What's more, the Grimms, especially Wilhelm, heavily edited their tales, which becomes apparent when you compare their last edition of 1857 to the first edition (1812/15) or even to the ur-version of the tales (1810):* they made the tales more pleasing to read, smoothened awkward plots, got rid of sexual references,** and strengthened patriarchal power structures within the tales. They were the ones who invented the typical fairy-tale style which includes phrases like "once upon a time" or "they lived happily ever after". They were the ones who made collections of fairy tales so popular: in 1823-26 Edgar Taylor translated the Kinder- und Hausmärchen into English as German Popular Stories, which later inspired collections of British fairy tales.

The 1857 edition of the Grimms' Kinder- und Hausmärchen contained more than 200 tales, among them such all-time favourites as "Cinderella", "The Frog King", "Little Red Riding Hood" and "Hansel and Gretel". Among my own favourites are some of the lesser known tales, for example, "The Seven Ravens", "The Two Brothers", "King Thrushbeard" and "The Young Man Who Went Out in Search of Fear."

Now let's hear it from you: which are you favourite fairy tales? Which fairy tale collections did you read as a child? And which fairy tale themes do you like to see reworked in romance?

*In 1810 Brentano wrote to the Grimms and asked them whether they had found any fairy tales they could send them for his collection of fairy tales. Wilhelm sent a letter to Jakob, telling him about Brentano's request; Jakob answered something along the lines, "Send him our tales, but make copies first!!! You know that things which enter Brentano's library remain there forevermore." Thus Brentano got his tales, promptly forgot about them, never published a collection of fairy tales, and when he died those copies of the early version of some of Grimms' tales were still in his library. They were rediscovered in the 20th century.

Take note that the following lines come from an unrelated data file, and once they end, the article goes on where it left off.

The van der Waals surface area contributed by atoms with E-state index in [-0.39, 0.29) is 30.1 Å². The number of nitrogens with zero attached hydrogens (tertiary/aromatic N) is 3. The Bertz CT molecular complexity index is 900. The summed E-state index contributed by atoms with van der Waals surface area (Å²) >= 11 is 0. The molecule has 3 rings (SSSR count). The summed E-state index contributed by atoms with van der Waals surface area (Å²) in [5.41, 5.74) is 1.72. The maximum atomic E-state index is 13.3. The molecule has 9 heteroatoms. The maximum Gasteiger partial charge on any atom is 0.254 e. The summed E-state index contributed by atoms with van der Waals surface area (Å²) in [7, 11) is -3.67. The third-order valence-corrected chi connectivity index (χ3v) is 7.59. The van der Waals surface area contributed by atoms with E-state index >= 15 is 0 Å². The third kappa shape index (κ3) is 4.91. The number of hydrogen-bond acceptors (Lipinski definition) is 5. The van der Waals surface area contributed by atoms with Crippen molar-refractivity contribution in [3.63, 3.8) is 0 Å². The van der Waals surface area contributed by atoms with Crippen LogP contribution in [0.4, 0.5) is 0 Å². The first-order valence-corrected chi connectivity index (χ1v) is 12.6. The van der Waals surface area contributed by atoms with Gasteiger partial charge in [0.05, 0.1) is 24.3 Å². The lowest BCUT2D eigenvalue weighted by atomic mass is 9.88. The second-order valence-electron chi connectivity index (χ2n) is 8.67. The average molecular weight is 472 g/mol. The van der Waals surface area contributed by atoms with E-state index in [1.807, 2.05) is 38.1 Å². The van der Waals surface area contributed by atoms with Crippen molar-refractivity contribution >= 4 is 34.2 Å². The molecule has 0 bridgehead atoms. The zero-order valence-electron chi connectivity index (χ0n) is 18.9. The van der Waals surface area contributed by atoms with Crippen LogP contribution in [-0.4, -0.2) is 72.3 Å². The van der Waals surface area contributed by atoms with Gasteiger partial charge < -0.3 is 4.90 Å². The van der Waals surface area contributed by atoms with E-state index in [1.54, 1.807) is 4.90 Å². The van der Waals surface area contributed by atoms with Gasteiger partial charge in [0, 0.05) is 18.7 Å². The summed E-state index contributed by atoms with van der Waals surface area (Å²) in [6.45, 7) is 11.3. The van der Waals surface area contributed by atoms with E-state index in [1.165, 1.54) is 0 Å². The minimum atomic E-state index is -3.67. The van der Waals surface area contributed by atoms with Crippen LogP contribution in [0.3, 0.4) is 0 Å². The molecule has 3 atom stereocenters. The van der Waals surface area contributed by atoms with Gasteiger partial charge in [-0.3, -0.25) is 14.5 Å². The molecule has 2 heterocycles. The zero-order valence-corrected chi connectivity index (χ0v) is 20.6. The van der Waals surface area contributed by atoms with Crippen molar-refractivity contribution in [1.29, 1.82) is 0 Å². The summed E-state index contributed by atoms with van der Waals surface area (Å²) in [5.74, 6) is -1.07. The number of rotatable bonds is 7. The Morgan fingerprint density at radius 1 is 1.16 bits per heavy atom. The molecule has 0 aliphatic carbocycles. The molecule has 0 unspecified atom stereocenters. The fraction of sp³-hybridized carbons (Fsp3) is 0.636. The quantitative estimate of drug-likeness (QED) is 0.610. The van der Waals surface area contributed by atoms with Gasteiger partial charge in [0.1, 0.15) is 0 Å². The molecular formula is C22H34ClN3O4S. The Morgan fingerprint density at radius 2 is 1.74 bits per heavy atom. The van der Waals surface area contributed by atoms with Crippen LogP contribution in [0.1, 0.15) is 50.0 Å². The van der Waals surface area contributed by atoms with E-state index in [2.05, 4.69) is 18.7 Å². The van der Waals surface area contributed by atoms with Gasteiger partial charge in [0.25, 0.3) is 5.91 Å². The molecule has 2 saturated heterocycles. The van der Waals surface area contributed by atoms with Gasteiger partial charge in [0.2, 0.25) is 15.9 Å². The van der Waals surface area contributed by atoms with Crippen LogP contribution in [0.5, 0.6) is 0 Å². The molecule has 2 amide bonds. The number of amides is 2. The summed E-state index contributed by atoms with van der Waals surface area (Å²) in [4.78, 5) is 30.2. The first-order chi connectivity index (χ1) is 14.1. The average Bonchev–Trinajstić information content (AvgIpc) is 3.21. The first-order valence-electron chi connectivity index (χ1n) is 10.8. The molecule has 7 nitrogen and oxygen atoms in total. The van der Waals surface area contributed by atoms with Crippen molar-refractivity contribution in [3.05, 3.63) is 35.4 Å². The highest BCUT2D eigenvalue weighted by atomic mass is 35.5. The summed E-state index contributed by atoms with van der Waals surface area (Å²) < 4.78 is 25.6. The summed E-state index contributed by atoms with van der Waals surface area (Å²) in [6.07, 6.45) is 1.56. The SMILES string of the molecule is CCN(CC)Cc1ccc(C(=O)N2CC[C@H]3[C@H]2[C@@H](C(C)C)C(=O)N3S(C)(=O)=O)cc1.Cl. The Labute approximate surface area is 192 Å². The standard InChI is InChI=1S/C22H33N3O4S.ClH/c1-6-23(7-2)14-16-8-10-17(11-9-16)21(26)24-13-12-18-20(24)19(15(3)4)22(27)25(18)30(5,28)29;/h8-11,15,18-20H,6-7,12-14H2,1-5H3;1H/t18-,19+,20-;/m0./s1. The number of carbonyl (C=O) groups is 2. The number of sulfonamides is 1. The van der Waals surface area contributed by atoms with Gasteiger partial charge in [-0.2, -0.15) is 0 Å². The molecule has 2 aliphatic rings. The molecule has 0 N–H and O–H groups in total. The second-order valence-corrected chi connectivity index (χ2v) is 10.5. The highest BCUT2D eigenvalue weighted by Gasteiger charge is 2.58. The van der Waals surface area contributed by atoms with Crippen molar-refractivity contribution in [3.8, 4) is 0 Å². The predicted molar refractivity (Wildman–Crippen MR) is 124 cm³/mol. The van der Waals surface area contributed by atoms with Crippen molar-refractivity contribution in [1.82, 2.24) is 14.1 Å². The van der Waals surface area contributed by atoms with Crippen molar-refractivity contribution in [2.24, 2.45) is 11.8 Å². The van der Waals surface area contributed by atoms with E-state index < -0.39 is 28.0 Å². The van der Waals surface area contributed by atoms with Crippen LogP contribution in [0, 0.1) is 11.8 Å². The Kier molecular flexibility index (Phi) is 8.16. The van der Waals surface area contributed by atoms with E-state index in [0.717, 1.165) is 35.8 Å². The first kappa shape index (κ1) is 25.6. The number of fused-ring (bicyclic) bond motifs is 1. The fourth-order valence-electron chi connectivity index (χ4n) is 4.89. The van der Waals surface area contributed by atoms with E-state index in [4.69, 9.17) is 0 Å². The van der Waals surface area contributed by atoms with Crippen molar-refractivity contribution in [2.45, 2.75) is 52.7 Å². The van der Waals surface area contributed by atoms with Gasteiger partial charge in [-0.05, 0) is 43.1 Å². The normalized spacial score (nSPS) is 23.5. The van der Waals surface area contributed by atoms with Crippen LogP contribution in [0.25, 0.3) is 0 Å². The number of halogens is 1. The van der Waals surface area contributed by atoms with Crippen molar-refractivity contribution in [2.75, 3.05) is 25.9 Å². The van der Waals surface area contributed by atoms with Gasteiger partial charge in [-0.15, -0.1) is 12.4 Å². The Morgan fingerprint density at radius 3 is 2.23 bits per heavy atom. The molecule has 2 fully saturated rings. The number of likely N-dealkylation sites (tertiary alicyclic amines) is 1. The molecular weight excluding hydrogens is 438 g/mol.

** In an early version of the Frog King, the princess throws the frog against the wall, he changes and falls into her bed as a handsome young man. Jolly good, thinks the princess and climbs in with him. In the 1857 version, the princess throws the frog against the wall, he changes and falls onto the floor as a handsome young man. In comes the king, gives the couple his blessing, and they spent the night together.


Sandra Schwab said...

Riiight. Once more blogger did horrible things to the formatting. Grrr.

carrie_lofty said...

Got it, Sandy.

Jennifer Linforth said...

I grew up on Grimm's fairy tales and branched out to enjoy Aesop's fables. Thumbelina was a favorite and Three Billy Goats Gruff.

A major theme in romance is that of Beauty and the Beast. Your classic story of a headstrong heroine lost in a dream world, lured by the mystery of the deformed and tragic hero. Sometimes this theme plays out in paranormal romance where the hero is literally a beast transformed or in contemporary and historical romances where you might find a severely scarred (sometimes masked)hero, shunned by the world and looking to find the woman who will break down the walls he erected around himself.

Great blog, Sandy! You gave me an idea for a post. Death and the Maiden and how it has its roots in German history and literature.


Sandra Schwab said...

Glad you liked the post, Jennifer!

A major theme in romance is that of Beauty and the Beast.

Yes, indeed. And it's one that I really love (Teresa Medeiros' THE BRIDE AND THE BEAST anybody?)! In fact, CASTLE OF THE WOLF itself is a Beauty and the Beast story. A few weeks ago Carrie blogged about it.

The theme of Beauty & the Beast in romance fiction is also something I'm discussing in my PhD thesis (what's the biggest, most powerful and frightening beast and thus the most formidable adversary? a dragon!) (it's really cool when your prof allows you to choose such fun topics for you PhD thingy)